When a corporate, government, or university IT department of the 1970s debated an upgrade to its IBM S/370 mainframes, it is doubtful that the IT director (this was before CIO was a common title) was in any way influenced by the computing experiences or opinions of their teenage children. These decisions were made by a select few, driven by institutional budgets and objectives.
Nor were the research debates then raging over the language features in the U.S. Department of Defense (DoD) draft specifications for what would become Ada driven by the need to support consumer devices or rapid software development by the distributed ranks of language aficionados. Many of us remember the vigor of the debates and the successive language specification drafts (e.g., Strawman, Ironman, Steelman), some of which were published in ACM SIGPLAN notices.
To say that the world of computing has changed over the past four decades is to espouse a now tiresome platitude. Among the most profound changes has been the shift in locus of influence from organizations to individuals. Today, no CIO wishing to remain employed would consider a major hardware or software deployment without broad input from his or her users. Nor would they ignore the personal devices and expectations those users bring to their place of work. Smartphones, social networks, consumer email, cloud services, community software, and tools–they are blurring the boundaries between personal and corporate computing.
This is an inevitable consequence of the consumerization of IT and, equally importantly, the crumbling demarcations that historically separated our personal and professional lives. We have all responded to work-related email while nominally on vacation. I daresay most of us have also checked the status of our Facebook friends while at work.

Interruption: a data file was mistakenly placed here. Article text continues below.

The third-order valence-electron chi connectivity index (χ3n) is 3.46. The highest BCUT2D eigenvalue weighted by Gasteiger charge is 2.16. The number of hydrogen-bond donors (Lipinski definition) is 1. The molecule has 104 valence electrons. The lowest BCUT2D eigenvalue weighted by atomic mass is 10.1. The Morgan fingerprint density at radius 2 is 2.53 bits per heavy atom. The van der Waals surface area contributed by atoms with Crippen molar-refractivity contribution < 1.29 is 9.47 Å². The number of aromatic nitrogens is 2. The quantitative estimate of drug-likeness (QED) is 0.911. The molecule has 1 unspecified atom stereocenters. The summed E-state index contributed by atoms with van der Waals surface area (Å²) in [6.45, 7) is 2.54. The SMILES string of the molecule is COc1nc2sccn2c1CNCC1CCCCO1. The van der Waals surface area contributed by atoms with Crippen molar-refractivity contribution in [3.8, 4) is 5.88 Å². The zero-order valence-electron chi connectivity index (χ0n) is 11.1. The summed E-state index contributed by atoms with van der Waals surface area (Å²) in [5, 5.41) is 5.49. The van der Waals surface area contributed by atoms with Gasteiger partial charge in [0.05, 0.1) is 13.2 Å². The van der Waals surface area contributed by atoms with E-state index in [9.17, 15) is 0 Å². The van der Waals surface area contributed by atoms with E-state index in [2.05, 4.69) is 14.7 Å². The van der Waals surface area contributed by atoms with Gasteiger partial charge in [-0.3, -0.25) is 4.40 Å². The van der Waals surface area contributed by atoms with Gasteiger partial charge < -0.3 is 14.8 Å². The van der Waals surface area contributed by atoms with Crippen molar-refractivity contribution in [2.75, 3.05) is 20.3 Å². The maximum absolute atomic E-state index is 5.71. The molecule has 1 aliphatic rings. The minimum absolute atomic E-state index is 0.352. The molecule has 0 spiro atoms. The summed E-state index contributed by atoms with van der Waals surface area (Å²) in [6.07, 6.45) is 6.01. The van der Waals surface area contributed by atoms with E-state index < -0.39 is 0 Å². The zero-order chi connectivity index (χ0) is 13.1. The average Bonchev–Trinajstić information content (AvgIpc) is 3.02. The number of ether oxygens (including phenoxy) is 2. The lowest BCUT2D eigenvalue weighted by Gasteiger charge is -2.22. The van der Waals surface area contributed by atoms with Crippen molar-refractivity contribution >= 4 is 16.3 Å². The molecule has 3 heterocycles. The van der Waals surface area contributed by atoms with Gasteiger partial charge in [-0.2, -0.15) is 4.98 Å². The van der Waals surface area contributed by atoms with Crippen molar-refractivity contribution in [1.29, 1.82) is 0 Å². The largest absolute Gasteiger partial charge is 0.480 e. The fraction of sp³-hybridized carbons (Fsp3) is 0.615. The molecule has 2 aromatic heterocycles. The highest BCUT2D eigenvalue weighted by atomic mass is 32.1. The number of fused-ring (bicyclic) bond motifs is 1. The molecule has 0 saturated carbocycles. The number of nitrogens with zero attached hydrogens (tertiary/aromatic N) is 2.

This consumerization brings challenges and opportunities. Organizational leaders rightly fear the security risks of consumer devices on institutional networks, with possible information leakage and concomitant political, legal, and financial exposure. Conversely, employees desire convenience, flexibility, and familiarity, particularly when economic constraints are forcing them to work even harder and do more with less.
It is worth remembering that we in research and education are not immune to these trends. I was once forced to explain to a colleague in the midst of a desperate, final push to finish a grant proposal that we has no choice but to sandbox his machine (i.e., limit its network access) because it had been infected and was the source of a denial of service attack on the network. He protested–rightly–that the proposal was important. I observed–also rightly–that the risks and consequences of the attack were not simply to him. His personal choices had organizational implications.
Beyond the inevitable balancing of personal prerogatives and organizational processes lie the social contexts that shape our research agendas. IT consumerization touches the way we envision the future, the projects we pursue and the methods we embrace. Even more importantly, it defines the framework of discourse. Yes, we can do amazing things with today’s consumer technology–and we should–but other opportunities also await.
One could have conducted social network research using those 1970s mainframes and their timesharing systems. Only a few hardy and intrepid souls did, for which we must be thankful. Computing research is about the judicious balance between the present practical and the future possible. We must leverage the practical while envisioning the possible.
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